Chiropractic research, particularly on the use of instrument assisted adjusting, has come quite a long way since the first instruments were being tested. There is now an abundance of case reports, clinical trials, and even some meta-analyses that lend credence to the fact that patients who receive instrument assisted adjustments see greater levels of improvement than those who receive either no chiropractic treatment or only manual adjustments.
That being said, feasibility studies must develop and continue for chiropractic to be seen as a viable, safe,
noninvasive treatment alternative for a wide variety of acute and chronic ailments.
What are feasibility studies?
Feasibility studies can be thought of as the next step up from a case report or a case series, which will generally only involve one to three patients. Such studies examine treatments that did or did not work for a specific condition.
Feasibility studies can include more than three patients, but not enough to qualify for a full clinical trial.
These studies attempt to discern patterns within the patient outcomes to determine if there is enough of a trend to move on to larger clinical trials with more patients. In essence, the feasibility study asks if there is enough evidence available to make it feasible to expand the research in hopes of finding even stronger evidence.
Feasibility studies for instrument adjusting
The fall 2007 issue of the Journal of Chiropractic Medicine reported on the outcomes of 11 elderly patients to examine the effect of chiropractic intervention on the risk for falls (six patients) compared to balance exercises (five patients). Each patient had two, 15-minute visits per week for eight weeks.1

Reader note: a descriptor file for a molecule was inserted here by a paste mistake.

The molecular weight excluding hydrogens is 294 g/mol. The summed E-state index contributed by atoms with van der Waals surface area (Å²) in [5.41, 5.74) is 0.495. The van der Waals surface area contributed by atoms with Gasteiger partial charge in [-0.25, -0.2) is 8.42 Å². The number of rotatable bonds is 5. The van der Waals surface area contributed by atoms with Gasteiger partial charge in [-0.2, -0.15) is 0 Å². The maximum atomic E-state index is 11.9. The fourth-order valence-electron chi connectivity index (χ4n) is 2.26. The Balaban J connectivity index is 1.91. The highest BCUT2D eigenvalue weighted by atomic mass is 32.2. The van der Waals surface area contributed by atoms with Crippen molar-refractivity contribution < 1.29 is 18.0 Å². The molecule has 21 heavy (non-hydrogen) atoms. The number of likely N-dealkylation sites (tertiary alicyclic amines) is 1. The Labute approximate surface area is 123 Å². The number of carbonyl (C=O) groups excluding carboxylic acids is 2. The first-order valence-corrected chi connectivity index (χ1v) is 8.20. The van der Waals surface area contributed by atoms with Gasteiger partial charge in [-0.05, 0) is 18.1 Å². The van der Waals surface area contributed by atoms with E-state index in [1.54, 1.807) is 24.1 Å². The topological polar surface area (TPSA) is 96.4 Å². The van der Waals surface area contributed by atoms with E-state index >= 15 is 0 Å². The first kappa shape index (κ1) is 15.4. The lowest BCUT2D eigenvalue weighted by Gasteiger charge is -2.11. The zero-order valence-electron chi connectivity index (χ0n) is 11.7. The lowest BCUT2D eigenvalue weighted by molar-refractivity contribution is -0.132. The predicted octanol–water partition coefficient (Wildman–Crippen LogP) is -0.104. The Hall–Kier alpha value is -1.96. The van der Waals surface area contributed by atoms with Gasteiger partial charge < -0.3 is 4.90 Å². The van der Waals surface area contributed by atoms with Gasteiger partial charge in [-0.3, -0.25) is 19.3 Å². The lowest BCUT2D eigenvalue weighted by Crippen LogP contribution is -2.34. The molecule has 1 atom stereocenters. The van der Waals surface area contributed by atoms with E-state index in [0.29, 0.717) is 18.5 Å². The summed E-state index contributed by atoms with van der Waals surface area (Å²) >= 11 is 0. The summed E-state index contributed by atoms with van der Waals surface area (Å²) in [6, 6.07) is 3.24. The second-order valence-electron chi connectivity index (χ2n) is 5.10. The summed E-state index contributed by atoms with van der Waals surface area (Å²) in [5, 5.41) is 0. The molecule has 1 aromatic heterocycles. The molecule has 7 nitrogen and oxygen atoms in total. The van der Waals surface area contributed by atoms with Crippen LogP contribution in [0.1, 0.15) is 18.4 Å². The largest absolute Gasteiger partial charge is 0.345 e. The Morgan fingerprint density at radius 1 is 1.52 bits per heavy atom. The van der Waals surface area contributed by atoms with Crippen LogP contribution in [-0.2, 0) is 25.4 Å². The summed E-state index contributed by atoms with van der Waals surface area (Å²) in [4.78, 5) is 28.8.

At the beginning of the study, five of six chiropractic patients, and four of five exercise patients, were at moderate risk of falling. By the end of the study, only two of the chiropractic patients were still at moderate risk, compared to one of the remaining three exercise patients.
The researchers concluded: “Further investigation of the possible role of chiropractic care in reducing fall risk in this population appears feasible. Future studies are needed to explore the optimal frequency and duration of care required to reach and maintain the level of function indicating a decreased risk for falls.”
A 1994 study in the Journal of Manipulative and Physiologic Therapies measured intervertebral movement during low-force, high-frequency instrument adjustments to the spinous process of three patients. One patient was healthy, but the other two had been diagnosed with degenerative disk diseases in the lumbar region. An intervertebral motion device attached to pins at the L34 or L45 regions measured the amount of movement that occurred when four thrusts were delivered.
By looking at these movement patterns in both the healthy and the ill subjects, the researchers concluded that there was a potential benefit from instrument adjusting, so would be feasible to study further.
While large clinical trials can provide the strongest evidence in favor of instrument adjusting, feasibility studies provide a very important intermediary step between case reports and the larger trials.
Hawk C, Pfefer M, Ramcharan M, Strunk R, Uhl, N. Feasibility study of short-term effects of chiropractic manipulation on older adults with impaired balance. Journal of Chiropractic Medicine. http://www.ncbi.nlm.nih.gov/pmc/articles/PMC2647095/. Published 2007. Accessed 2014.
Keller TS, Nathan M. Measurement and analysis of the in vivo posteroanterior impulse response of the human thoracolumbar spine: a feasibility study. Journal of Manipulative and Physiologic Therapies. http://www.ncbi.nlm.nih.gov/pubmed/?term=1994+and+J+manipulative+and+intervertebral+device. Published September 1994. Accessed 2014.